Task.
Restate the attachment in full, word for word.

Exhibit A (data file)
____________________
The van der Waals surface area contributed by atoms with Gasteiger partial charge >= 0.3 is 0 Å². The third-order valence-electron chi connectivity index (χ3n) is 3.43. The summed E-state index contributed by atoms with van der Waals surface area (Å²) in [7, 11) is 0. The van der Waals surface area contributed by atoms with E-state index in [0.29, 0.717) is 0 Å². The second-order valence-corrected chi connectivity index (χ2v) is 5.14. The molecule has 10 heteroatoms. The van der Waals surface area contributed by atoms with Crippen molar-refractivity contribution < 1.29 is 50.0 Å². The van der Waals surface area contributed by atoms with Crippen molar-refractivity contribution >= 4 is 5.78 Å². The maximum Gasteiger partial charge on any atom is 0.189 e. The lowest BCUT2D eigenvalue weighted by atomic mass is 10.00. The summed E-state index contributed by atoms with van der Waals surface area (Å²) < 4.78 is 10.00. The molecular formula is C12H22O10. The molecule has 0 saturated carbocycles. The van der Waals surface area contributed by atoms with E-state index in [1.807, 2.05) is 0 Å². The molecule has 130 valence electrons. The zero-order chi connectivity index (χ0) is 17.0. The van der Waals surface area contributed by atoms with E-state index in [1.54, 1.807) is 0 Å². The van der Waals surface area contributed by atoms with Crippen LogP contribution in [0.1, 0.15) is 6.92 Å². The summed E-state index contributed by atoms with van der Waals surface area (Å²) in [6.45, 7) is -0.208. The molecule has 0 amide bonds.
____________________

The van der Waals surface area contributed by atoms with Gasteiger partial charge >= 0.3 is 0 Å². The third-order valence-electron chi connectivity index (χ3n) is 3.43. The summed E-state index contributed by atoms with van der Waals surface area (Å²) in [7, 11) is 0. The van der Waals surface area contributed by atoms with E-state index in [0.29, 0.717) is 0 Å². The second-order valence-corrected chi connectivity index (χ2v) is 5.14. The molecule has 10 heteroatoms. The van der Waals surface area contributed by atoms with Crippen molar-refractivity contribution < 1.29 is 50.0 Å². The van der Waals surface area contributed by atoms with Crippen molar-refractivity contribution >= 4 is 5.78 Å². The maximum Gasteiger partial charge on any atom is 0.189 e. The lowest BCUT2D eigenvalue weighted by atomic mass is 10.00. The summed E-state index contributed by atoms with van der Waals surface area (Å²) < 4.78 is 10.00. The molecular formula is C12H22O10. The molecule has 0 saturated carbocycles. The van der Waals surface area contributed by atoms with E-state index in [1.807, 2.05) is 0 Å². The molecule has 130 valence electrons. The zero-order chi connectivity index (χ0) is 17.0. The van der Waals surface area contributed by atoms with E-state index in [1.54, 1.807) is 0 Å². The van der Waals surface area contributed by atoms with Crippen LogP contribution in [0.1, 0.15) is 6.92 Å². The summed E-state index contributed by atoms with van der Waals surface area (Å²) in [6.45, 7) is -0.208. The molecule has 0 amide bonds.